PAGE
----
We use cookies to ensure that we give you the best experience on our website. Click here for more information.

Venice and Toronto 2011. Xu Haofeng's "The Sword Identity"

"An utterly up-to-date classic, a comic-epic swordplay film for a postmodern age."
David Hudson

"Xu Haofeng's debut feature is a mysterious wuxia film that is both an homage to and an elegant, comic deconstruction of the classic Chinese and Japanese martial arts cinema traditions," writes Shelly Kraicer in Cinema Scope. "The final master vs swordsman showdown is refined to a pure philosophy of swordplay, where age faces youth and non-action vies with action. Paying tribute to King Hu's aesthetic of ultra-fast, barely glimpsed action, Xu succeeds in injecting a fresh combination of both idealism and realism into the classic wuxia visual language. With brilliant sound design and strong inventive cinematography, this is an utterly up-to-date classic, a comic-epic swordplay film for a postmodern age."

"Written and directed by the screenwriter for Wong Kar Wai's The Grandmasters — Xu also handles fight choreography here — The Sword Identity announces the arrival of a significant and unique new talent," finds Twitch's Todd Brown. "Xu presents a fascinating fusion of influences with a film that owes as much to the classical styled Japanese chanbara films of the 70s and the austerity of the vintage American western — right down to the strategically placed screeching eagles scattered throughout the sound design, though they're never seen on screen… A philosophical and highly meditative approach to the genre punctuated by impressively realistic forays into on screen action and sharp bursts of humor, The Sword Identity is completely unlike any martial arts picture of the past twenty years."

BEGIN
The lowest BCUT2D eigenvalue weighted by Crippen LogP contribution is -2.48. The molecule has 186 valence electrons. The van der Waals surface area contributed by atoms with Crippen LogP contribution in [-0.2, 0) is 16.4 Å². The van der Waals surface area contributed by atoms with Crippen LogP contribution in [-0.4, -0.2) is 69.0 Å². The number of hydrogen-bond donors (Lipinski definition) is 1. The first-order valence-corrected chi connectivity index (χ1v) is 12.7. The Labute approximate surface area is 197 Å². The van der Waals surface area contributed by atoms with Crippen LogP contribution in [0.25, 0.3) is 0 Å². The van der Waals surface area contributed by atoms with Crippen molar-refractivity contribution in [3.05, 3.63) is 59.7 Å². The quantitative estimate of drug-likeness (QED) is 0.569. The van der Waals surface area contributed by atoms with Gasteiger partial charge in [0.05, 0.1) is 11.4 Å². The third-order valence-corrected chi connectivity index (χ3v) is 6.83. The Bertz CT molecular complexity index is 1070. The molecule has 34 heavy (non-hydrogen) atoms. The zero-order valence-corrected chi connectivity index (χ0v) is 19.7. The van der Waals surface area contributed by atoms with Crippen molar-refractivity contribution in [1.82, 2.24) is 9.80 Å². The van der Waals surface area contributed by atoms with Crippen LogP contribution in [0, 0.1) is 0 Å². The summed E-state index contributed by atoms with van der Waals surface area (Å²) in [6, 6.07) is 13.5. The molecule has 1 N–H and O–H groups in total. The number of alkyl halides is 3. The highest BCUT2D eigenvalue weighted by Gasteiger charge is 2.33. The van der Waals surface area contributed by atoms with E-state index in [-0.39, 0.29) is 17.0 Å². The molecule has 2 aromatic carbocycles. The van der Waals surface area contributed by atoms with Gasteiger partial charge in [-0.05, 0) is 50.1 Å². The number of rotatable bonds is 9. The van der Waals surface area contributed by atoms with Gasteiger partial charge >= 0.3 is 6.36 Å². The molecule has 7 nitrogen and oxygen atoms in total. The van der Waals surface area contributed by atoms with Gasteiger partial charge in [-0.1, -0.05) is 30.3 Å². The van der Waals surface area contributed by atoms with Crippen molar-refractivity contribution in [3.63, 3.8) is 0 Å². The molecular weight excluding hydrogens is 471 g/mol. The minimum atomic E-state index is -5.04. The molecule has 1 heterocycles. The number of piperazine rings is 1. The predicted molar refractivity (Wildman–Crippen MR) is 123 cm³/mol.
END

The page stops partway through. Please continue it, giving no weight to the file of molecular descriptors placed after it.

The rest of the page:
The Boston Globe's Ty Burr has found "it comes with a plot so byzantine I gave up taking notes 20 minutes in; suffice it to say that a lone warrior (Song Yang) holds off a town ruled by four fighting masters and their minions with the help of some dancing girls and an illegal Japanese longsword. I think Howard Hawks would have appreciated the dry sense of humor on display, but even he might have had to hit the Robitussin."


The Sword Identity screened in the Orizzonti section in Venice and in Toronto's Discovery program. For news and tips throughout the day every day, follow @thedailyMUBI on Twitter and/or the RSS feed.


Xu HaofengVeniceVenice 2011TIFFTIFF 2011DailyFestivals
Please login to add a new comment.


Notebook is a daily, international film publication. Our mission is to guide film lovers searching, lost or adrift in an overwhelming sea of content. We offer text, images, sounds and video as critical maps, passways and illuminations to the worlds of contemporary and classic film. Notebook is a MUBI publication.


If you're interested in contributing to Notebook, please send us a sample of your work. For all other inquiries, contact the editorial team.